How to make sketches with Python in Abaqus

Sketches are one of the most important features in Abaqus. We need to use them during the preprocess of the geometry of our FE models: to create parts (extrusion, revolution, sweeping…), to make partitions and cuts, etc. Therefore, to take advantage of the automation capabilities of Abaqus by means of Python scripts, we need to know how to generate these sketches using Python commands. 

1. The first sketch with a Python script

Let’s start by creating some basic geometrical features in a sketch and later we will construct the parametric curve (spiral) shown in the image below, through a Python script. This sort of geometry would be unfeasible to make by hand in Abaqus/CAE, probably we would need to draw it somewhere else and import it, but thanks to Python scripting we can directly have it right into Abaqus!

parametric curve for sketch with Python script

The spiral is defined by the following parametric curve:

$$0 \leq \theta \leq 2 \pi N$$

$$r(\theta) = r_0 + (r_f-r_0) \cdot \frac{\theta}{2 \pi N}$$

Where \(N\) is the number of loops of the spiral, \(r_0\) is the inner radius, and \(r_f\) is the outer radius of the spiral.

Cartesian coordinates are obtained by projecting \(r\) along the (x, y) axes:

$$x = r \cdot \cos \theta$$

$$y = r \cdot \sin \theta$$

Download here the script to generate the sketch of the spiral shown in the video above.

2. Moving on using sketches with Abaqus Scripting

We can take our spiral way further by understanding a few key concepts about sketches in Abaqus. For instance, the 2 main objects required by any sketch are vertices and geometry.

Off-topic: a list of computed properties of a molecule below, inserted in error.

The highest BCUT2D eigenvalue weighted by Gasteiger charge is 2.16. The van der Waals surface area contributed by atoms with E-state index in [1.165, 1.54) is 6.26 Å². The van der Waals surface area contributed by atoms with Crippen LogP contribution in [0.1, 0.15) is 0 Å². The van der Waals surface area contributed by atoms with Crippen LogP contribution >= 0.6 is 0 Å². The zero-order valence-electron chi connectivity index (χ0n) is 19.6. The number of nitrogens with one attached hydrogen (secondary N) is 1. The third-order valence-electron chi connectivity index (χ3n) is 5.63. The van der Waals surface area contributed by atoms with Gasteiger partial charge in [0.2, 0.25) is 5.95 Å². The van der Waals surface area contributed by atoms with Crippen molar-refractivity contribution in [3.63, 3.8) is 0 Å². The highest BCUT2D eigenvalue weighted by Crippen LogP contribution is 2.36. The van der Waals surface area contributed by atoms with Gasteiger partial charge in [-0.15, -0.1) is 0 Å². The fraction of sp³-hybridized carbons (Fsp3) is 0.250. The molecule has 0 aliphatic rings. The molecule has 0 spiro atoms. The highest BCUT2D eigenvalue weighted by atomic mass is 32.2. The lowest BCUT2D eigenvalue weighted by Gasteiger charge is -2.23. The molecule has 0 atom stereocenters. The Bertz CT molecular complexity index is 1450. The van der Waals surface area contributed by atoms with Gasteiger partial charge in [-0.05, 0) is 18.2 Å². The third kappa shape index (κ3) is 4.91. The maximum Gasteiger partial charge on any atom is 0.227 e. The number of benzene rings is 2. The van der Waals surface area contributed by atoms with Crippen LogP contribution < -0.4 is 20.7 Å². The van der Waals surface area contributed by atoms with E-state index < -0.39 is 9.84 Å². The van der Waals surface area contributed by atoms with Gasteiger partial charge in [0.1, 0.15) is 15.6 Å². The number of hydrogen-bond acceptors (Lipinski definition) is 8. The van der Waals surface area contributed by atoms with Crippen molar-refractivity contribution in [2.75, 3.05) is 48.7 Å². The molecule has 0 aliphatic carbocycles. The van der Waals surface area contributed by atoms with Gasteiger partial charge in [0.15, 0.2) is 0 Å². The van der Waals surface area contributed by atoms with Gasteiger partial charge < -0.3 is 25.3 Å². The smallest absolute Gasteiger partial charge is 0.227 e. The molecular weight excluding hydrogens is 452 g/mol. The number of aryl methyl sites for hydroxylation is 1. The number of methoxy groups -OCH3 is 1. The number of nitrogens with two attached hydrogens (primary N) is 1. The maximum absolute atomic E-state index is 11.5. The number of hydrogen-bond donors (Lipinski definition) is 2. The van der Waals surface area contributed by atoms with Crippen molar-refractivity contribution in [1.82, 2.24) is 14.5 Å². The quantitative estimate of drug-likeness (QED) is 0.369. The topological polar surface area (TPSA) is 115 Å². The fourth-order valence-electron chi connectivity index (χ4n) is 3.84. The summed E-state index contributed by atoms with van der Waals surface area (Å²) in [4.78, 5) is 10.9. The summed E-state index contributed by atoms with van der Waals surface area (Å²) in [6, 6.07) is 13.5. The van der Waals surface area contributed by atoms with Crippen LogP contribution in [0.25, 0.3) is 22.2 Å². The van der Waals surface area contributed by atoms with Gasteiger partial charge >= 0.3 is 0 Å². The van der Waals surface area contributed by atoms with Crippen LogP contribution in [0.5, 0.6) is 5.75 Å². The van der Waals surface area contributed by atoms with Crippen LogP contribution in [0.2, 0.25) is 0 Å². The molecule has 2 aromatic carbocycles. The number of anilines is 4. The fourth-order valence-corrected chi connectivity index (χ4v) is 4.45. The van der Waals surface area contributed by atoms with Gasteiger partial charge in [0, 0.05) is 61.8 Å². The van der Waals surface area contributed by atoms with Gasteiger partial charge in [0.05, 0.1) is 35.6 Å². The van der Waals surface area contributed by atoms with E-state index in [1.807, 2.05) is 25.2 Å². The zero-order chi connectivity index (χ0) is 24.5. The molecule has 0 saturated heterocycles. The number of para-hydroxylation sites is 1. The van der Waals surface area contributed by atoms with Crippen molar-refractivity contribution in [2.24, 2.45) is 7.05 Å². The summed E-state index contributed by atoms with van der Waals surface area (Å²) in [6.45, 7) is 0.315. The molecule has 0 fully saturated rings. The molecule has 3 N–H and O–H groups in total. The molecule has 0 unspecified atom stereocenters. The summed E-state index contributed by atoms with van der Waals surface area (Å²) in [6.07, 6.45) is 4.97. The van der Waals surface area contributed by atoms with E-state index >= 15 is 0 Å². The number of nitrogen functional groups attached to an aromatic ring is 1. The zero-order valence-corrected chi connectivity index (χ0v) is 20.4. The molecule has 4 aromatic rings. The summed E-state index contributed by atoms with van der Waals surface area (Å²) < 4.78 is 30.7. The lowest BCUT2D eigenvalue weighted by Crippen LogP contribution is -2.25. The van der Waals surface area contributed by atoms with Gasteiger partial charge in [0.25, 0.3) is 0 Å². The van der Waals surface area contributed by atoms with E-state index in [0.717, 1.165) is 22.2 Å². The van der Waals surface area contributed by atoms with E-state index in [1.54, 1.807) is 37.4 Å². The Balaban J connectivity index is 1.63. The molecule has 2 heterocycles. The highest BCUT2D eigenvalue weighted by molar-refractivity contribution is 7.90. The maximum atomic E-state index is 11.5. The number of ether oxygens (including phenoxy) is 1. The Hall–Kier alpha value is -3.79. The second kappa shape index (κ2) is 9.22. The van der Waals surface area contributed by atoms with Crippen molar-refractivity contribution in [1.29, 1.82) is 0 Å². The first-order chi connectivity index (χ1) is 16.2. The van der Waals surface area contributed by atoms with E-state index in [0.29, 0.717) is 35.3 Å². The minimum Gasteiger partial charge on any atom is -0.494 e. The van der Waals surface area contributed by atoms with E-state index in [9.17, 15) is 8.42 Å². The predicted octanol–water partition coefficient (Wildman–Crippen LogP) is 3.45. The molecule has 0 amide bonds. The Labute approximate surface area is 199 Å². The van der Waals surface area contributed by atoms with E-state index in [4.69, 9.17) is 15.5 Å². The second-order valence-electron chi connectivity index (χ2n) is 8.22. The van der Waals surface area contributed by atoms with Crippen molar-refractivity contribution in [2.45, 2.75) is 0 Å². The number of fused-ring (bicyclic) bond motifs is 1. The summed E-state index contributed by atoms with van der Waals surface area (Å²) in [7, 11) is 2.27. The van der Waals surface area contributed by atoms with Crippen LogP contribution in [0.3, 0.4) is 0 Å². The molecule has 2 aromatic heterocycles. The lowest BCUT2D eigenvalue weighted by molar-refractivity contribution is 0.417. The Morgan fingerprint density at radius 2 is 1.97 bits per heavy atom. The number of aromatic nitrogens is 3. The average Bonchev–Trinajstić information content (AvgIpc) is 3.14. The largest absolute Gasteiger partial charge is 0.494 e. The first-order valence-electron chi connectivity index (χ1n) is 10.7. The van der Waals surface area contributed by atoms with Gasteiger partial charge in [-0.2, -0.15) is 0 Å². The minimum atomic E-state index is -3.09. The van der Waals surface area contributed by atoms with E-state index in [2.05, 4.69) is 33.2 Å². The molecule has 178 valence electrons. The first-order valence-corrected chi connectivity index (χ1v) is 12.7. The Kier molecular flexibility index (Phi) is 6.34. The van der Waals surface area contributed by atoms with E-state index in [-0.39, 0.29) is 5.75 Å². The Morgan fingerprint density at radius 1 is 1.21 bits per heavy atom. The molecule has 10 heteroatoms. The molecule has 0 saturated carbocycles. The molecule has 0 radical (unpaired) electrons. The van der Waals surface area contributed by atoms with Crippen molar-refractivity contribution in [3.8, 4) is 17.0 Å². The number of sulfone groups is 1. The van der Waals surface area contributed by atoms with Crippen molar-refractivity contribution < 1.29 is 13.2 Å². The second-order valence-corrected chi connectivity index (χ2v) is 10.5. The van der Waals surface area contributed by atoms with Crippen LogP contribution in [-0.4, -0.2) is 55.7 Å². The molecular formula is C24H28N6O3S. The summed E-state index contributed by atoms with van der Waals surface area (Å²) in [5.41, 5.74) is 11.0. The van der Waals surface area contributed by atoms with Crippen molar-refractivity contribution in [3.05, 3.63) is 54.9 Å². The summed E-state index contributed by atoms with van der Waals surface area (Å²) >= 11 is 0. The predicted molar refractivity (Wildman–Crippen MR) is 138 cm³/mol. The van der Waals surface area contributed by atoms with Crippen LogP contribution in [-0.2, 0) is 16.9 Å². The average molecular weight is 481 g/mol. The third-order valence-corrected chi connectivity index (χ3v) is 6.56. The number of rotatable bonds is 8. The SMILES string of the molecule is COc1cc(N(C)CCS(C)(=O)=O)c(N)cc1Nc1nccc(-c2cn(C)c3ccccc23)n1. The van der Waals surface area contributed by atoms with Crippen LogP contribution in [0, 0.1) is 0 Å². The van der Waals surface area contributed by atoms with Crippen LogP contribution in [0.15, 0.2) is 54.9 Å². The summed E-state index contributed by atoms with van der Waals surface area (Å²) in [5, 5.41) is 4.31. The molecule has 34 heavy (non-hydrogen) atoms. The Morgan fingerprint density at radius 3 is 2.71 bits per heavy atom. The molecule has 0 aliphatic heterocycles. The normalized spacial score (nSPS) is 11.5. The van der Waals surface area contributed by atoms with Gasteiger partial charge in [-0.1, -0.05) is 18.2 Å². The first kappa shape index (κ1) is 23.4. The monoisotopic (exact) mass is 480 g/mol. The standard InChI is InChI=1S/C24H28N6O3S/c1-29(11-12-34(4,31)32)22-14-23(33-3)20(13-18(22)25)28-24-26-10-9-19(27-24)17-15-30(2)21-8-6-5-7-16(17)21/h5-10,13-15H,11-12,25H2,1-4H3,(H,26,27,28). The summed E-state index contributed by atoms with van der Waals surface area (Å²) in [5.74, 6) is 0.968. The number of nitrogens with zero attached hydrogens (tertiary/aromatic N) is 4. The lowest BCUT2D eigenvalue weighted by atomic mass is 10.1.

Let’s smooth out our spiral using splines and then mirror it to obtain a double antisymmetric spiral.

sketch using abaqus scripting

And all this will be implemented in a Python script such that we can obtain our sketch automatically in Abaqus/CAE!

Download the script to generate the sketch of the double spiral shown in the video.

3. Debugging Python commands in our sketches

Very often we run into the same situation:

“I want to test my Python commands within Abaqus/CAE to check how it works, but I cannot!”

You’re right, when we open an existing or a new sketch and try to run our Python commands from the Command Line Interface, we may get some unexpected behaviour in most cases.

This happens because Abaqus employs temporary sketches before we complete them in CAE (“Done“):

  • __edit__: this sketch is created when we open an existing sketch.
  • __profile__: this one is generated when we create a new sketch.

In the next video, we will explain how these “__edit__” and “__profile__” sketches are created by Abaqus/CAE and how to use them to avoid all sort of errors and weird behaviour of sketches while testing and debugging Python commands.

Download the script to generate the sketch of the double spiral shown at the beginning of the video (watch the video of part 2 for all the details). And of course, if you have any question/suggestion/opinion leave it in the comments section below.

You can also get started in Abaqus/Scripting with Python in this post. This is the starting point to learn how to create your own Python scripts from scratch.

I hope that you find these tips useful!

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